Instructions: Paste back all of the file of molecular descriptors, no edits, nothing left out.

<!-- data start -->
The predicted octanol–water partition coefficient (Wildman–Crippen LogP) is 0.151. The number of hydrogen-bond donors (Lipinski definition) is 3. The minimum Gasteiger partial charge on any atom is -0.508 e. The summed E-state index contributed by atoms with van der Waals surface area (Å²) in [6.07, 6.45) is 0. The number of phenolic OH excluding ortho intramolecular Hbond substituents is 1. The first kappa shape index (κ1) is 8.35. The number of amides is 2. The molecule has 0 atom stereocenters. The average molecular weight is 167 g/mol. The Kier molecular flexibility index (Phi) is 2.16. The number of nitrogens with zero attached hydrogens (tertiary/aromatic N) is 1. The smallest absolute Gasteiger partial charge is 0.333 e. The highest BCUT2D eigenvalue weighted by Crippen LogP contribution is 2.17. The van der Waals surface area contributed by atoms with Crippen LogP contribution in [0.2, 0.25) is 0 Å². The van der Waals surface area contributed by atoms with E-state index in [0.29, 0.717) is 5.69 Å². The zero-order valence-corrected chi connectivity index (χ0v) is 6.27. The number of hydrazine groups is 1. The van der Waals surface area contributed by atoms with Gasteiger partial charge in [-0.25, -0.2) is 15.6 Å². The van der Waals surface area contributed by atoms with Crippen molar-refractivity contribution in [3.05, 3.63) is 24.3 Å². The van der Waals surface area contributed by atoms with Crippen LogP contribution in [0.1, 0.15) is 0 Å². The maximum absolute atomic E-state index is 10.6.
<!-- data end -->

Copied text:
The predicted octanol–water partition coefficient (Wildman–Crippen LogP) is 0.151. The number of hydrogen-bond donors (Lipinski definition) is 3. The minimum Gasteiger partial charge on any atom is -0.508 e. The summed E-state index contributed by atoms with van der Waals surface area (Å²) in [6.07, 6.45) is 0. The number of phenolic OH excluding ortho intramolecular Hbond substituents is 1. The first kappa shape index (κ1) is 8.35. The number of amides is 2. The molecule has 0 atom stereocenters. The average molecular weight is 167 g/mol. The Kier molecular flexibility index (Phi) is 2.16. The number of nitrogens with zero attached hydrogens (tertiary/aromatic N) is 1. The smallest absolute Gasteiger partial charge is 0.333 e. The highest BCUT2D eigenvalue weighted by Crippen LogP contribution is 2.17. The van der Waals surface area contributed by atoms with Crippen LogP contribution in [0.2, 0.25) is 0 Å². The van der Waals surface area contributed by atoms with E-state index in [0.29, 0.717) is 5.69 Å². The zero-order valence-corrected chi connectivity index (χ0v) is 6.27. The number of hydrazine groups is 1. The van der Waals surface area contributed by atoms with Gasteiger partial charge in [-0.25, -0.2) is 15.6 Å². The van der Waals surface area contributed by atoms with Crippen molar-refractivity contribution in [3.05, 3.63) is 24.3 Å². The van der Waals surface area contributed by atoms with Crippen LogP contribution in [0.1, 0.15) is 0 Å². The maximum absolute atomic E-state index is 10.6.